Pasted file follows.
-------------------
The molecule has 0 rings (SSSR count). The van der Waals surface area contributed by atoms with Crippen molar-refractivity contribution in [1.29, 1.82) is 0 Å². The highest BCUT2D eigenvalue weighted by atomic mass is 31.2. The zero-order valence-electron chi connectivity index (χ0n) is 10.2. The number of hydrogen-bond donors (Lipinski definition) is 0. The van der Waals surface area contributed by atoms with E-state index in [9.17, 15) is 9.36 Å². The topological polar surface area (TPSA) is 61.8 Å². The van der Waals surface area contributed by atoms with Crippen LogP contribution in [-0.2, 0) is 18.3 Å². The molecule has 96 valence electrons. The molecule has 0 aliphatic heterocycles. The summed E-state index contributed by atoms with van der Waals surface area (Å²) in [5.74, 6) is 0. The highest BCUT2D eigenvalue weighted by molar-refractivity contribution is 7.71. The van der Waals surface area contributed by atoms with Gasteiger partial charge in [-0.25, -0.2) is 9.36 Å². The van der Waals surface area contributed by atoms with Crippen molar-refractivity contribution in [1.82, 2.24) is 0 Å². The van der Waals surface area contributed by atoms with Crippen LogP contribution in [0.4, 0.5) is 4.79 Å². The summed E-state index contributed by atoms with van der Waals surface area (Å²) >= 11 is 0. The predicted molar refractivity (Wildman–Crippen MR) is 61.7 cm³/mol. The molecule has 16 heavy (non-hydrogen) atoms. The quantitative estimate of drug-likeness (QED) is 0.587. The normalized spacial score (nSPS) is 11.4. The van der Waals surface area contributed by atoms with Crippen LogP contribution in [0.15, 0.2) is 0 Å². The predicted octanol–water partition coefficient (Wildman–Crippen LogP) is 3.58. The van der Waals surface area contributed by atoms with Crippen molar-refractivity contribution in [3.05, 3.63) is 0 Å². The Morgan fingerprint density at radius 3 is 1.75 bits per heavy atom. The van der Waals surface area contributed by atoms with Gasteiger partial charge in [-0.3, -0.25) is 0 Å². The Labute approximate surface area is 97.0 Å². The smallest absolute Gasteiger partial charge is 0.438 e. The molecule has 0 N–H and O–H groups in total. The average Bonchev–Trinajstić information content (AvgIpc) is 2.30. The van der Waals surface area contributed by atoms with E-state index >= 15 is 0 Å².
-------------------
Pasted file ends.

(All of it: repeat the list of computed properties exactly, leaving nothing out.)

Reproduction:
The molecule has 0 rings (SSSR count). The van der Waals surface area contributed by atoms with Crippen molar-refractivity contribution in [1.29, 1.82) is 0 Å². The highest BCUT2D eigenvalue weighted by atomic mass is 31.2. The zero-order valence-electron chi connectivity index (χ0n) is 10.2. The number of hydrogen-bond donors (Lipinski definition) is 0. The van der Waals surface area contributed by atoms with E-state index in [9.17, 15) is 9.36 Å². The topological polar surface area (TPSA) is 61.8 Å². The van der Waals surface area contributed by atoms with Crippen LogP contribution in [-0.2, 0) is 18.3 Å². The molecule has 96 valence electrons. The molecule has 0 aliphatic heterocycles. The summed E-state index contributed by atoms with van der Waals surface area (Å²) in [5.74, 6) is 0. The highest BCUT2D eigenvalue weighted by molar-refractivity contribution is 7.71. The van der Waals surface area contributed by atoms with Gasteiger partial charge in [-0.25, -0.2) is 9.36 Å². The van der Waals surface area contributed by atoms with Crippen molar-refractivity contribution in [1.82, 2.24) is 0 Å². The van der Waals surface area contributed by atoms with Crippen LogP contribution in [0.4, 0.5) is 4.79 Å². The summed E-state index contributed by atoms with van der Waals surface area (Å²) >= 11 is 0. The predicted molar refractivity (Wildman–Crippen MR) is 61.7 cm³/mol. The molecule has 16 heavy (non-hydrogen) atoms. The quantitative estimate of drug-likeness (QED) is 0.587. The normalized spacial score (nSPS) is 11.4. The van der Waals surface area contributed by atoms with Crippen LogP contribution in [0.15, 0.2) is 0 Å². The predicted octanol–water partition coefficient (Wildman–Crippen LogP) is 3.58. The van der Waals surface area contributed by atoms with Crippen molar-refractivity contribution in [3.05, 3.63) is 0 Å². The Morgan fingerprint density at radius 3 is 1.75 bits per heavy atom. The van der Waals surface area contributed by atoms with Gasteiger partial charge in [-0.3, -0.25) is 0 Å². The Labute approximate surface area is 97.0 Å². The smallest absolute Gasteiger partial charge is 0.438 e. The molecule has 0 N–H and O–H groups in total. The average Bonchev–Trinajstić information content (AvgIpc) is 2.30. The van der Waals surface area contributed by atoms with E-state index >= 15 is 0 Å².